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The Supermen: The Story of Seymour Cray and the Technical Wizards Behind the Supercomputer Hardcover – Jan 18 1997


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Product Details

  • Hardcover: 232 pages
  • Publisher: Wiley (Jan. 18 1997)
  • Language: English
  • ISBN-10: 0471048852
  • ISBN-13: 978-0471048855
  • Product Dimensions: 24 x 16 x 2 cm
  • Shipping Weight: 522 g
  • Average Customer Review: 4.5 out of 5 stars  See all reviews (12 customer reviews)
  • Amazon Bestsellers Rank: #523,134 in Books (See Top 100 in Books)
  • See Complete Table of Contents


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Front Cover | Copyright | Table of Contents | Excerpt | Index | Back Cover
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1 of 1 people found the following review helpful By Maury Markowitz on Sept. 23 2005
Format: Hardcover
I'll give this book high marks for providing a readable and fast moving business history. This isn't always easy to do, because it's difficult to know what's important and what's fluff that's only going to slow the narative down. I'd say this book has found a nice balance, and I could fly through it withough getting bored.
On the other hand, it's utterly devoid of any technical detail. Now one might argue this isn't really needed, but we're talking about the story of a supercomputer vendor! The machines, ones that changed the computer landscape forever, are basically ignored. This is a story of making the machines, not the machines themselves -- but let's be honest, this IS a story about the machines!
To put this in some sort of perspective, I read a Cray quote (perhaps originally due to Amdahl) that I thought was extremely insightful (here's hoping I get it right); "a megaflop of computing power needs a megaword of memory per second". This single statement sums up everything that made Cray's designs a string of successes, and the vast majority of its competition failures -- it doesn't make a difference how fast the processor is if it runs out of data. Cray's genius was to make machines where every part of the machine was up to snuff, not just the processor, but the memory, disks, everything.
Nothing of this sort comes up in the book anywhere. There's some discussion of experiments with transistors here, and talking about Cray's work habits there, but the success of his machines is left to some sort of magical supergenius, as opposed to the real story which I think is much more interesting. This is about hard work and clear vision. When one examines the failures of competing machines, like the STAR or ILLIAC IV, they invariably fell because they concentrated on only one part of the puzzle.
So I have to say I found this book to be easy to read, but generally information-lite.
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By Daniel A Lucio on Jan. 29 2002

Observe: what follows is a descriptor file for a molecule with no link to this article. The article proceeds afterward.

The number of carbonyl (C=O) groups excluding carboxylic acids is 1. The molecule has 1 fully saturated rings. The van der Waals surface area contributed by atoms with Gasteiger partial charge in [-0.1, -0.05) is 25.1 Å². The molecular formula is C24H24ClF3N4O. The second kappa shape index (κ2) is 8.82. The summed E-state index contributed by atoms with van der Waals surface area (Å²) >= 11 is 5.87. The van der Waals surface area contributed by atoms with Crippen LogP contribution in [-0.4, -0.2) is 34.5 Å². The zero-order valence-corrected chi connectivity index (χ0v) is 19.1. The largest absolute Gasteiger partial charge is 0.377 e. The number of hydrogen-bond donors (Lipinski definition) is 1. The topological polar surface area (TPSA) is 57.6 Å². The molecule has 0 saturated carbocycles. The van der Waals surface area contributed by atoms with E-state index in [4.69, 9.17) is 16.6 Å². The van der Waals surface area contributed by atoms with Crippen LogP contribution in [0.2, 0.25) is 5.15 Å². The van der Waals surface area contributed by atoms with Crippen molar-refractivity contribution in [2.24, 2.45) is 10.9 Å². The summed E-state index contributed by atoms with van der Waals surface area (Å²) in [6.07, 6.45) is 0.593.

Format: Hardcover
This is just one of the best books I have ever read! The historic point of view is awesome!
;-)
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Format: Hardcover
Few biographies of computer heavyweights have moved me like this short, 232-page volume. This book is a nicely written chronicle of Seymour Cray and his supercomputing associates. The book covers Cray's entire professional career - from Cray's early days with pioneering Engineering Research Associates until his death (from injuries in an auto accident) in 1996 as he struggled to reinvent the glory days of super-computing with a new company, SRC (Seymour Roger Cray) Computers.
By the way, as a native of Minnesota and Wisconsin, it was pleasant to recall that Control Data and Cray Computing made the area around St. Paul (Wisconsin is just across the river) one of the hottest technology areas for two decades.
Cray was totally absorbed in computing. If you share some of his passion, you will love this. Non-tech types will not enjoy it and will wonder why he did not "get a life."
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Format: Hardcover
Seymour Cray carves a special place in the history of computing. No other super computing companies / personalities can rival his achievement (name one that survives more than 3 decades). This book chronicles the life and time of Seymour Cray. It depicts how one man's devotion to attain the highest speed in computing produces a series of remarkable machine. Anyone would wish that the guy is still around building newer machines.
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By JB on Aug. 6 2000
Format: Hardcover
I give it four stars because this book did not mention enough details. It will be good if the author showed us why Seymour Cray would spent so much time on transistors. Why he thought ICs were not reliable? Why used ICs with sow few gates? Why he was so skeptical to new toys at first, but then used GaAs, a compound that's just too painful to handle.
However, it's still a great book to read. I couldn't put it down.
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By A Customer on Jan. 13 2000
Format: Hardcover
If you are into high preformance computing and still think that it just sort of happend all at once and had no begining then buy this book. We owe almost all of our computer advances to Seymore Cray and what he did for Computer Science. When you look at Chip or a computer you will always see his work in there somewhere. That's why you should get this book for your own enlightenment about CS History.
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